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As coronavirus sweeps the United States, the infectious disease presents a dual risk for many Americans. While COVID-19 in and of itself causes painful symptoms and forces people to practice social distancing, chronic conditions heighten the dangers of the disease, especially for senior citizens over age 65.
In recents months, with the spread of coronavirus across the world, demand for hospital equipment has skyrocketed. Life-saving medical machinery, such as ventilators, and everyday products, such as hand sanitizer, have often been in short supply, and hospitals are sometimes forced to wait days or weeks while scattered supply chains muster up production to meet demand or for cross-country shipments of these essential materials.
As coronavirus continues to ravage the world, the U.S. federal, state and local governments are responding with increasingly drastic measures to stem further spread of the pandemic. Last week began with Virginia Governor Ralph Northam issuing stay-at-home orders until June 10 and ended with the Centers for Disease Control and Prevention recommending citizens wear facemasks in public. Yet, despite medical institutions scrambling to develop methods of treatment for the highly contagious and deadly disease, another week has come and gone without approval for a standard treatment for COVID-19.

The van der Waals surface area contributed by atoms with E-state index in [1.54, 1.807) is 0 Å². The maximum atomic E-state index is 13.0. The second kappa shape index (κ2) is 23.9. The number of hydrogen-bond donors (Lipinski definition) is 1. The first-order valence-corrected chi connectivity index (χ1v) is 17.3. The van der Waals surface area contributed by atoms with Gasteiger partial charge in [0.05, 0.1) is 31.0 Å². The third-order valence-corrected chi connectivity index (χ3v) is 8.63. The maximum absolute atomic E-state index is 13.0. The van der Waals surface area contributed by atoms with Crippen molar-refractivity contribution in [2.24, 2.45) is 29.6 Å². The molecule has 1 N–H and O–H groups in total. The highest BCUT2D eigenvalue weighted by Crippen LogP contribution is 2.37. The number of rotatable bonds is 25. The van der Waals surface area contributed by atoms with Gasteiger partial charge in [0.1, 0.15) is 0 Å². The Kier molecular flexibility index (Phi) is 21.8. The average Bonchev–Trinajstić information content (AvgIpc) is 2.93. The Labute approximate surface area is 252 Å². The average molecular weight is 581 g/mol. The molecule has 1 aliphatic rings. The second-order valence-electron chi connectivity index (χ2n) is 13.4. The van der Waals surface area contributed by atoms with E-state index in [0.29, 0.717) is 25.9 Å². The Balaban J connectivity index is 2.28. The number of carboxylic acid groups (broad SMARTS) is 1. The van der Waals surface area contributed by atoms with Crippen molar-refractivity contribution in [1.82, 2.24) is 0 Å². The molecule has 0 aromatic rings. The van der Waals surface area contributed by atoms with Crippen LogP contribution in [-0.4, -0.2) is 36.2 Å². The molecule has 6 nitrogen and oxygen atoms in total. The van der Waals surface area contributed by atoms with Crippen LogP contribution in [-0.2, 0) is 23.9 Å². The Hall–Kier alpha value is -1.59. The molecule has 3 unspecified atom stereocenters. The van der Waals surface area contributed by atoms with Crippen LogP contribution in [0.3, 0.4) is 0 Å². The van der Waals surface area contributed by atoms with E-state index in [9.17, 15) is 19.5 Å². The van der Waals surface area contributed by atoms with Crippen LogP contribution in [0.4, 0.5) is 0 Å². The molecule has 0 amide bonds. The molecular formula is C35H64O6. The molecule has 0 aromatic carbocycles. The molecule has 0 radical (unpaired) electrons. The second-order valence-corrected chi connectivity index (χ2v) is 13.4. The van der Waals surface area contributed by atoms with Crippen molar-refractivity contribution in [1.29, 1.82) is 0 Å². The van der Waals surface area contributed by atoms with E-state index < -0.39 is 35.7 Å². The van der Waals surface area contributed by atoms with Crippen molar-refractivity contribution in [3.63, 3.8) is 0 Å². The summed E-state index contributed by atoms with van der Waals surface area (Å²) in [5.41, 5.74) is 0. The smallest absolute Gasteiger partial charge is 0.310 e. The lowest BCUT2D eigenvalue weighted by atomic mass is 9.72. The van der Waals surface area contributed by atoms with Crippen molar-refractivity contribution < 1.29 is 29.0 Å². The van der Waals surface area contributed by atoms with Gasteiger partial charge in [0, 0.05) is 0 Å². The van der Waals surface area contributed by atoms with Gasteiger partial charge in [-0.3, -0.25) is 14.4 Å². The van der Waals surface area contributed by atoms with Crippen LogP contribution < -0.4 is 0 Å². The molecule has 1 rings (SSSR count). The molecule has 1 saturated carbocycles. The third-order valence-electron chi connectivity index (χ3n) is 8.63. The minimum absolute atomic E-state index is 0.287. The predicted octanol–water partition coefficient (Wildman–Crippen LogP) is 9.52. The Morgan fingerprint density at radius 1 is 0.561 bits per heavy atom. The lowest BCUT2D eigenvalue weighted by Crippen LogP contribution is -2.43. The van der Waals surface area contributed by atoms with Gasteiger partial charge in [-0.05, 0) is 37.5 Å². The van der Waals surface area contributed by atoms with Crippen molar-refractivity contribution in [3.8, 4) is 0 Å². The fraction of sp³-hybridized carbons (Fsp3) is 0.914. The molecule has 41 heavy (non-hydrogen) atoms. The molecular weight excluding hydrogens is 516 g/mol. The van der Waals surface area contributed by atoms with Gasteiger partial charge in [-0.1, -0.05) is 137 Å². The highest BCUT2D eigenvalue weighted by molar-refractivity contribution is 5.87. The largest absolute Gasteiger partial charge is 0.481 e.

Though the number of human genomes sequenced continues to rise rapidly since the completion of the Human Genome Project — a scientific endeavor spanning multiple decades and countries aimed at detailing human DNA — in 2003, less than 10 percent of those genomes to date correspond to individuals of Asian descent. The GenomeAsia 100K Project, a non-profit consortium, seeks to change this lack of knowledge surrounding a major portion of the world’s ethnicities. The conglomeration of researchers and private sector executives from around the world — from Seoul, South Korea to the University — plans to add 100,000 novel genomes from individuals of Asian ethnicity to new open-access databases.
During 2019, the University School of Medicine met multiple milestones. The Federal Drug Association approved an artificial pancreas for Type I diabetics developed over the past decade at the University. Another team of researchers discovered the protein that allows the bacteria species Geobacter sulfurreducens to conduct electricity, which could have implications for biomedical device development.
Currently, fires rage in Australia, ravaging the landscape and destroying everything in their way, be it plant, animal or building. Flames consume historic forests and descend upon communities of species from the charismatic koala and kangaroo to the endangered western ground parrot and mountain pygmy possum.